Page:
JPG is a lossy compression method. This means every time you save a jpg image data is thrown away in order to save file size (kb). It is important to realize that this loss of data happens each and every time you save a jpg. So if you open a jpg, then save it as a jpg you have thrown away more image data. It is in areas where the data loss has occurred that artifacts (or scum or fuzziness) begin to appear.

This loss of data is most often noticeable where colors transition from one field of solid color to another field of solid color. There's no direct issue with any particular color specifically. It is more about large areas of similar colors.

For images which contain only large areas of flat color, formats such as gif are more appropriate than jpg. The gif format was designed to maintain large areas of flat color.

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JPEG compresses colour equally and therefor does not cause a blur with red, however, the human eye might. The human eye has approximately 7 million cones and about 65% of them receive red light. This may be why we see reds blur more than other colours... because we see "more" red.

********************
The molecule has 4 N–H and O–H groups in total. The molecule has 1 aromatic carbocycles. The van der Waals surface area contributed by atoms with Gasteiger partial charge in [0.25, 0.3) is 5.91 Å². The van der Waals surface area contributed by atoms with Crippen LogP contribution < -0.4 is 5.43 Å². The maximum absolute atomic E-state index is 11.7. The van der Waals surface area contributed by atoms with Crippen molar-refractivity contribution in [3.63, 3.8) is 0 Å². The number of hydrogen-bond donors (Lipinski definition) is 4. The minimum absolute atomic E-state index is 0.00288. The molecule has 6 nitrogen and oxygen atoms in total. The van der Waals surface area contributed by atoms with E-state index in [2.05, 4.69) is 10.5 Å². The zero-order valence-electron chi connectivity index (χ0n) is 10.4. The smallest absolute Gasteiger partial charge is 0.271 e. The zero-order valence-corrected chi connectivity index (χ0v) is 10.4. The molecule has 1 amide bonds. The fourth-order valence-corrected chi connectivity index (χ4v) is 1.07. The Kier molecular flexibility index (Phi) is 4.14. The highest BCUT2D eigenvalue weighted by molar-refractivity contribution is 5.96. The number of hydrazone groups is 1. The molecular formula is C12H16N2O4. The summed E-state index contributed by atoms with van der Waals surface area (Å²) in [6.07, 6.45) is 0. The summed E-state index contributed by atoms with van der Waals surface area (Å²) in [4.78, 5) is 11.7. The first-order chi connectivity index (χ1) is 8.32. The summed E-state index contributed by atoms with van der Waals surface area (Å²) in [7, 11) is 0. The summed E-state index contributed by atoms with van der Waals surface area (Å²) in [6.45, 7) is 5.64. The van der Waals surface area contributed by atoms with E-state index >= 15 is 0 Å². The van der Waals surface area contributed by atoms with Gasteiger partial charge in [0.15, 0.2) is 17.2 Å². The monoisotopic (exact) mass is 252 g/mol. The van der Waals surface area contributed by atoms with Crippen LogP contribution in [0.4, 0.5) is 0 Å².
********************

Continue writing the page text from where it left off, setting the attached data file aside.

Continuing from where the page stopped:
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Yes you are right, no actual bias; however, the implication was that the red plays more trick on the human eye, followed by blue and then green. If you look at TV sets for example, you often notice the RED is the most commonly set too high, BLUE is second and GREEN is third, just a human brain thing I guess, don't know why exactly. –  GµårÐïåñ Sep 14 '13 at 9:31
    
Of course that doesn't account for individual sensitivities and/or color blindness, just saying in anecdotal generalization as it applies to the majority of the population in the center of the bell curve. –  GµårÐïåñ Sep 14 '13 at 9:44

Due to our natural environment being predominantly green, our eyes are most sensitive to green. We can detect more subtleties in the green portion of the spectrum. Evolution - avoiding predators, identifying prey. It is this inequality in colour perception that probably leads to red components in images looking different.

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I'm not really sure that I understand the relationship between an increased sensitivity to the color green and its effect on how we perceive red. Red is a primary color; it is not mixed with and contains no green. –  FizzledOut Oct 17 '13 at 14:29
    
This is not even really correct. Human spectral sensitivities center (average) on yellow (600nm), with human perception being basically RGB. Anything else (yellow included) is computed. –  horatio Oct 17 '13 at 16:31